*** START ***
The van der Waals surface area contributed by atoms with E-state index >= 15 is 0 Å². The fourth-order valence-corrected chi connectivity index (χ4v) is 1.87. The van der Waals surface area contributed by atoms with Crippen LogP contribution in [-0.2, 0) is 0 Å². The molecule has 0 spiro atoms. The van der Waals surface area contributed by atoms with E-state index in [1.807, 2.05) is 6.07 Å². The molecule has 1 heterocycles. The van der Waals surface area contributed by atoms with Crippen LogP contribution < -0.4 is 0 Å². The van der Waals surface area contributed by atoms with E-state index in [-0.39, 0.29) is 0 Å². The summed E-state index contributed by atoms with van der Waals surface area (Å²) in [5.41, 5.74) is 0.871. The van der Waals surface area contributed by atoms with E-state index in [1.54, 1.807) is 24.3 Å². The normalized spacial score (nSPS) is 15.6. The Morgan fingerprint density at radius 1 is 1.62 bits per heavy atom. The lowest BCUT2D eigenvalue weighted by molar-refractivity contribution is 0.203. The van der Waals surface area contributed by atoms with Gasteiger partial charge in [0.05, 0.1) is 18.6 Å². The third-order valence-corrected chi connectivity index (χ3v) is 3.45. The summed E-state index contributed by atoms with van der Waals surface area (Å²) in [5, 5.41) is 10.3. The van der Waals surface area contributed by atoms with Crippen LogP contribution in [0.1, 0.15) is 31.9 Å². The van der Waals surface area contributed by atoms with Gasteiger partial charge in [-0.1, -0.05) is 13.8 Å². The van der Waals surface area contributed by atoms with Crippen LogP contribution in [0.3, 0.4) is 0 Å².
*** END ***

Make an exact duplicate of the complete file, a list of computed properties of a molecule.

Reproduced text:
The van der Waals surface area contributed by atoms with E-state index >= 15 is 0 Å². The fourth-order valence-corrected chi connectivity index (χ4v) is 1.87. The van der Waals surface area contributed by atoms with Crippen LogP contribution in [-0.2, 0) is 0 Å². The molecule has 0 spiro atoms. The van der Waals surface area contributed by atoms with E-state index in [1.807, 2.05) is 6.07 Å². The molecule has 1 heterocycles. The van der Waals surface area contributed by atoms with Crippen LogP contribution < -0.4 is 0 Å². The van der Waals surface area contributed by atoms with E-state index in [-0.39, 0.29) is 0 Å². The summed E-state index contributed by atoms with van der Waals surface area (Å²) in [5.41, 5.74) is 0.871. The van der Waals surface area contributed by atoms with E-state index in [1.54, 1.807) is 24.3 Å². The normalized spacial score (nSPS) is 15.6. The Morgan fingerprint density at radius 1 is 1.62 bits per heavy atom. The lowest BCUT2D eigenvalue weighted by molar-refractivity contribution is 0.203. The van der Waals surface area contributed by atoms with Gasteiger partial charge in [0.05, 0.1) is 18.6 Å². The third-order valence-corrected chi connectivity index (χ3v) is 3.45. The summed E-state index contributed by atoms with van der Waals surface area (Å²) in [5, 5.41) is 10.3. The van der Waals surface area contributed by atoms with Crippen LogP contribution in [0.1, 0.15) is 31.9 Å². The van der Waals surface area contributed by atoms with Gasteiger partial charge in [-0.1, -0.05) is 13.8 Å². The van der Waals surface area contributed by atoms with Crippen LogP contribution in [0.3, 0.4) is 0 Å².